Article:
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            The frequency, trajectories and predictors of adolescent recurrent pain: a population-based approach.

            Recurrent pains are a complex set of conditions that cause great discomfort and impairment in children and adults. The objectives of this study were to (a) describe the frequency of headache, stomachache, and backache in a representative Canadian adolescent sample and (b) determine whether a set of psychosocial factors, including background factors (i.e., sex, pubertal status, parent chronic pain), external events (i.e., injury, illness/hospitalization, stressful-life events), and emotional factors (i.e., anxiety/depression, self-esteem) were predictive of these types of recurrent pain. Statistics Canada's National Longitudinal Survey of Children and Youth was used to assess a cohort of 2488 10- to 11-year-old adolescents up to five times, every 2 years. Results showed that, across 12-19 years of age, weekly or more frequent rates ranged from 26.1%-31.8% for headache, 13.5-22.2% for stomachache, and 17.6-25.8% for backache. Chi-square tests indicated that girls had higher rates of pain than boys for all types of pain, at all time points. Structural equation modeling using latent growth curves showed that sex and anxiety/depression at age 10-11 years was predictive of the start- and end-point intercepts (i.e., trajectories that indicated high levels of pain across time) and/or slopes (i.e., trajectories of pain that increased over time) for all three types of pain. Although there were also other factors that predicted only certain pain types or certain trajectory types, overall the results of this study suggest that adolescent recurrent pain is very common and that psychosocial factors can predict trajectories of recurrent pain over time across adolescence.
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              The economic costs of chronic pain among a cohort of treatment-seeking adolescents in the United States.

              The aim of this study was to assess the economic cost of chronic pain among adolescents receiving interdisciplinary pain treatment. Information was gathered from 149 adolescents (ages 10-17) presenting for evaluation and treatment at interdisciplinary pain clinics in the United States. Parents completed a validated measure of family economic attributes, the Client Service Receipt Inventory, to report on health service use and productivity losses due to their child's chronic pain retrospectively over 12 months. Health care costs were calculated by multiplying reported utilization estimates by unit visit costs from the 2010 Medical Expenditure Panel Survey. The estimated mean and median costs per participant were $11,787 and $6,770, respectively. Costs were concentrated in a small group of participants; the top 5% of those patients incurring the highest costs accounted for 30% of total costs, whereas the lower 75% of participants accounted for only 34% of costs. Total costs to society for adolescents with moderate to severe chronic pain were extrapolated to $19.5 billion annually in the United States. The cost of adolescent chronic pain presents a substantial economic burden to families and society. Future research should focus on predictors of increased health services use and costs in adolescents with chronic pain.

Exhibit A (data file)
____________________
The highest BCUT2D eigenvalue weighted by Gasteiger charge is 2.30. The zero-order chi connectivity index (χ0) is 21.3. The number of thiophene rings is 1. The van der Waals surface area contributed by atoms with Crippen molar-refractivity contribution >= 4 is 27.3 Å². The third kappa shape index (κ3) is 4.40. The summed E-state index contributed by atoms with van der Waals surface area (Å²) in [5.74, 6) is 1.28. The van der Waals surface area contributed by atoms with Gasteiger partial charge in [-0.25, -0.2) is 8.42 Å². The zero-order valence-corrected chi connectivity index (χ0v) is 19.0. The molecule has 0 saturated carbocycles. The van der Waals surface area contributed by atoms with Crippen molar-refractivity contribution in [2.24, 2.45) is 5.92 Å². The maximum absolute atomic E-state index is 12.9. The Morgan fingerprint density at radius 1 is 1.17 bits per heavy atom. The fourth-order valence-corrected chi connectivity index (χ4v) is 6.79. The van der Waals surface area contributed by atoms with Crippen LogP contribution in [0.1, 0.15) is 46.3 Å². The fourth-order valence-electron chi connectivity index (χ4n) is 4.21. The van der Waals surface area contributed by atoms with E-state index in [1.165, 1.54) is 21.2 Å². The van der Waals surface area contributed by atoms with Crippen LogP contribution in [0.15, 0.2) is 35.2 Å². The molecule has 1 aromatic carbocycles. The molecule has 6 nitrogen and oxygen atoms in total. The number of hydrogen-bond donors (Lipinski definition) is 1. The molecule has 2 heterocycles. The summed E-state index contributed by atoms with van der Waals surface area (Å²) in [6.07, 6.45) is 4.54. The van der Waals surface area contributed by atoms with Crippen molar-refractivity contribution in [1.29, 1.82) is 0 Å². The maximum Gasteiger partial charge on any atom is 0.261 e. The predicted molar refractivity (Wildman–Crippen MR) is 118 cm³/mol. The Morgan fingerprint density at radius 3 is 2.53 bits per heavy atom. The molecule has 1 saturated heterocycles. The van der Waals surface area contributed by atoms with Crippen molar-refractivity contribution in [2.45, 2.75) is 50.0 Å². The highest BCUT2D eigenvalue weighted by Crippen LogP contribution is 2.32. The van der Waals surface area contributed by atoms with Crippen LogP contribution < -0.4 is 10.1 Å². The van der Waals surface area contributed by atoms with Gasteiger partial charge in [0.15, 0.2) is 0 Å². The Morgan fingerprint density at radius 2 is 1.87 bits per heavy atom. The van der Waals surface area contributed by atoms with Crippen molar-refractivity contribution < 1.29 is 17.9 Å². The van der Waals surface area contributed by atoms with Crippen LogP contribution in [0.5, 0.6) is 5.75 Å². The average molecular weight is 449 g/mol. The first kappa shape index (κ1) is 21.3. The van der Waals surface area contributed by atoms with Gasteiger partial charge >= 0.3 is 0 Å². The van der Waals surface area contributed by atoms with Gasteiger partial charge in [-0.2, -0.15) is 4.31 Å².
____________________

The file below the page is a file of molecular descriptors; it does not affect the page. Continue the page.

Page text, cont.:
Author and article information

                Medicine (Baltimore)
                Medicine (Baltimore)
                Wolters Kluwer Health
                September 2018
                07 September 2018
                : 97
                : 36
                Department of Anaesthesiology, The First Affiliated Hospital of Zhengzhou University, Zhengzhou, China.
                Author notes
                []Correspondence: Zhi-Song Li, Department of Anaesthesiology, The First Affiliated Hospital of Zhengzhou University, Longhu Road and Longxiang Seven Street Intersection, Zhengdong New District, Zhengzhou 450000, China (e-mail: lzszzu@ 123456163.com ).
                MD-D-17-08068 12061
                Copyright © 2018 the Author(s). Published by Wolters Kluwer Health, Inc.

                This is an open access article distributed under the terms of the Creative Commons Attribution-Non Commercial License 4.0 (CCBY-NC), where it is permissible to download, share, remix, transform, and buildup the work provided it is properly cited. The work cannot be used commercially without permission from the journal. http://creativecommons.org/licenses/by-nc/4.0

                Research Article
                Systematic Review and Meta-Analysis